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Fireflies can bring magic to summer nights — blinking in yards and putting on light shows in fields. But a study by a team that includes researchers from Penn State found that while fireflies’ overall populations did not decline, climate change and loss of habitat do have an impact on the winged beetles. 

Christina Grozinger, Publius Vergilius Maro Professor of Entomology and director of the Insect Biodiversity Center in Penn State’s College of Agricultural Sciences, said the research team did not see overall declines in firefly populations, but did find differences in where and when fireflies do well.

“What we found was that there are some ecological regions and eco-climate patterns that are good for fireflies. And so for example, like warm summers, and cool winters are good for fireflies,” Grozinger said.

Lots of pavement and nighttime light pollution, on the other hand, are bad for the insects.

The study includes eight years’ worth of data from the eastern United States — from 2008 to 2016, with 24,000 observations recorded by citizen scientists in Firefly Watch. To crunch the huge datasets, the researchers used machine learning.

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Grozinger said fluctuating weather patterns, like those seen in Pennsylvania this year, can affect firefly populations from one year to the next.

“You can end up with years where you have very few fireflies, and then that makes people very concerned,” she said. “But, you know, if you come back to sort of better conditions the following year, then those populations can rebound.”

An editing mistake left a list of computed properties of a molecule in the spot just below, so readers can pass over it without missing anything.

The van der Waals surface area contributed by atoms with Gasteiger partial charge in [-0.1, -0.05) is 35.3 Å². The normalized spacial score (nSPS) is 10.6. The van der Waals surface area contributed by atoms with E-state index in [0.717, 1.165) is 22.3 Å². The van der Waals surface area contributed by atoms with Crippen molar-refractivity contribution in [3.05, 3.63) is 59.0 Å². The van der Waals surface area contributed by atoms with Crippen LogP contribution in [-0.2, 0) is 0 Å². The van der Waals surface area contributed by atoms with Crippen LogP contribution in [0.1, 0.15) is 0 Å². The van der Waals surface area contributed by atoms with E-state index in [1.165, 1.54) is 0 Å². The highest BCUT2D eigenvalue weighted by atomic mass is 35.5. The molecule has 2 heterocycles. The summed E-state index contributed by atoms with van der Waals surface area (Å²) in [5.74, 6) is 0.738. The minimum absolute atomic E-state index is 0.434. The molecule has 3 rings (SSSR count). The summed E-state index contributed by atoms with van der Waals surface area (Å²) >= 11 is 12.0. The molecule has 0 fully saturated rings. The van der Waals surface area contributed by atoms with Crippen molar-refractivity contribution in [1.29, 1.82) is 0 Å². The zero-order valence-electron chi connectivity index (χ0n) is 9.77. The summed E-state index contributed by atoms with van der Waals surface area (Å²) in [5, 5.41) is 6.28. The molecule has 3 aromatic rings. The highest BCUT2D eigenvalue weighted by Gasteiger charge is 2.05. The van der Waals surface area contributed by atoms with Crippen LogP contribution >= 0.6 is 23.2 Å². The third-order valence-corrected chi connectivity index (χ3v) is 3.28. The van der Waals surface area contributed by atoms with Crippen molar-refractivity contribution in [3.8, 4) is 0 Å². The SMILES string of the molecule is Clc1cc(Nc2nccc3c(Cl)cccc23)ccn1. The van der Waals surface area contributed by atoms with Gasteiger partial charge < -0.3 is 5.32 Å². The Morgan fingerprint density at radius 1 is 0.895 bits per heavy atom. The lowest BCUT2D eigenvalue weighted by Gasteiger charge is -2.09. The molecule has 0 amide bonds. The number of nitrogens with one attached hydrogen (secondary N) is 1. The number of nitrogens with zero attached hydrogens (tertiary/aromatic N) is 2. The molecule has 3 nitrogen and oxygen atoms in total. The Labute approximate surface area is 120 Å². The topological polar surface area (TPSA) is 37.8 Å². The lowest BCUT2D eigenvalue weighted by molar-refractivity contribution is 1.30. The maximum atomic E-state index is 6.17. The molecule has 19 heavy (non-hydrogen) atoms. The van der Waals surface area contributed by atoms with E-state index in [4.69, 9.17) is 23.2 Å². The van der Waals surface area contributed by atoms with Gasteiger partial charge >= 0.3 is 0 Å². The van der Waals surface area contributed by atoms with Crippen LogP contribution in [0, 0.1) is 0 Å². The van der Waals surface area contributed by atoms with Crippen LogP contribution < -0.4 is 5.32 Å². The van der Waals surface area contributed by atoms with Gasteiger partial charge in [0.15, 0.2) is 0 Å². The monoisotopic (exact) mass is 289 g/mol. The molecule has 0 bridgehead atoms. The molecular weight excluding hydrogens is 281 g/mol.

Lightning bugs live in soil as larvae. They eat snails and slugs.

“So they’re important in their own right for biological control and part of food webs,” Grozinger said. “And then they’re also indicator species of how good your habitat is for supporting insects and wildlife.”

Areas with dry soil or where there’s a lot of pavement are not good for them. 

“So if you have drier soils, or you are in an area where there’s a lot of sidewalks and parking lots and not soil for them, that’s not good,” Grozinger said. 

Artificial lighting also has a negative impact on fireflies. Still, Grozinger said, there are steps you can take to support their populations.

“So keeping nighttime lights low, making sure that there’s area for them to lay their eggs in and their larvae to do well in, and then having diverse vegetation in your area because they like the meadows to be able to — this is where they fly as adults and find mates, but they also like to be around tree lines,” she said. “So having trees with open landscaping is also really great for fireflies.”

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